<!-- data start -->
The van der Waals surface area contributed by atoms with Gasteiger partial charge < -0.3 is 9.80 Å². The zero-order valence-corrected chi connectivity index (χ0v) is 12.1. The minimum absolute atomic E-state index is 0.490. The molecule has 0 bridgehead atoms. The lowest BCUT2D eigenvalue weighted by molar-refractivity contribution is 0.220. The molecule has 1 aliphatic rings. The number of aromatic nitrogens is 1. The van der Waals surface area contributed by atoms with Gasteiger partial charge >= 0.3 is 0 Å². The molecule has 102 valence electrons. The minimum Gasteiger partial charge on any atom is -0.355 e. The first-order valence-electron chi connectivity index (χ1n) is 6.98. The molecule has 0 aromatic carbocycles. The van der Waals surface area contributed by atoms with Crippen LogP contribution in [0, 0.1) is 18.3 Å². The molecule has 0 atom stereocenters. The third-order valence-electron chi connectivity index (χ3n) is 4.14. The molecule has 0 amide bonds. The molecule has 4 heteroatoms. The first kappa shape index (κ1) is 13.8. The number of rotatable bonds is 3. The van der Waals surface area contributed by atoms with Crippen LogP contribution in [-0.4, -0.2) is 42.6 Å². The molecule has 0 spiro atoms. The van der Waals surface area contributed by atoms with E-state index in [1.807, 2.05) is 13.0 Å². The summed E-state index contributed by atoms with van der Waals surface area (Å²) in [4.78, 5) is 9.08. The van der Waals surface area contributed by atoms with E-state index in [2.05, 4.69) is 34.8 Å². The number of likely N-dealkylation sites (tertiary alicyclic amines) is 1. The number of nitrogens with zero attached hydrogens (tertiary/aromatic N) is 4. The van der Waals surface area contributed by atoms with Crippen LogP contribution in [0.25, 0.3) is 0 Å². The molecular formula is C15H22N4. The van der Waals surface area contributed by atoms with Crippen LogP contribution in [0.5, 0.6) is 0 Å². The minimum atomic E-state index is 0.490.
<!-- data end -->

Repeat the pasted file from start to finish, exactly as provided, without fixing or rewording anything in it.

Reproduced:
The van der Waals surface area contributed by atoms with Gasteiger partial charge < -0.3 is 9.80 Å². The zero-order valence-corrected chi connectivity index (χ0v) is 12.1. The minimum absolute atomic E-state index is 0.490. The molecule has 0 bridgehead atoms. The lowest BCUT2D eigenvalue weighted by molar-refractivity contribution is 0.220. The molecule has 1 aliphatic rings. The number of aromatic nitrogens is 1. The van der Waals surface area contributed by atoms with Gasteiger partial charge >= 0.3 is 0 Å². The molecule has 102 valence electrons. The minimum Gasteiger partial charge on any atom is -0.355 e. The first-order valence-electron chi connectivity index (χ1n) is 6.98. The molecule has 0 aromatic carbocycles. The van der Waals surface area contributed by atoms with Crippen LogP contribution in [0, 0.1) is 18.3 Å². The molecule has 0 atom stereocenters. The third-order valence-electron chi connectivity index (χ3n) is 4.14. The molecule has 0 amide bonds. The molecule has 4 heteroatoms. The first kappa shape index (κ1) is 13.8. The number of rotatable bonds is 3. The van der Waals surface area contributed by atoms with Crippen LogP contribution in [-0.4, -0.2) is 42.6 Å². The molecule has 0 spiro atoms. The van der Waals surface area contributed by atoms with E-state index in [1.807, 2.05) is 13.0 Å². The summed E-state index contributed by atoms with van der Waals surface area (Å²) in [4.78, 5) is 9.08. The van der Waals surface area contributed by atoms with E-state index in [2.05, 4.69) is 34.8 Å². The number of likely N-dealkylation sites (tertiary alicyclic amines) is 1. The number of nitrogens with zero attached hydrogens (tertiary/aromatic N) is 4. The van der Waals surface area contributed by atoms with Crippen LogP contribution in [0.25, 0.3) is 0 Å². The molecular formula is C15H22N4. The van der Waals surface area contributed by atoms with Crippen LogP contribution in [0.5, 0.6) is 0 Å². The minimum atomic E-state index is 0.490.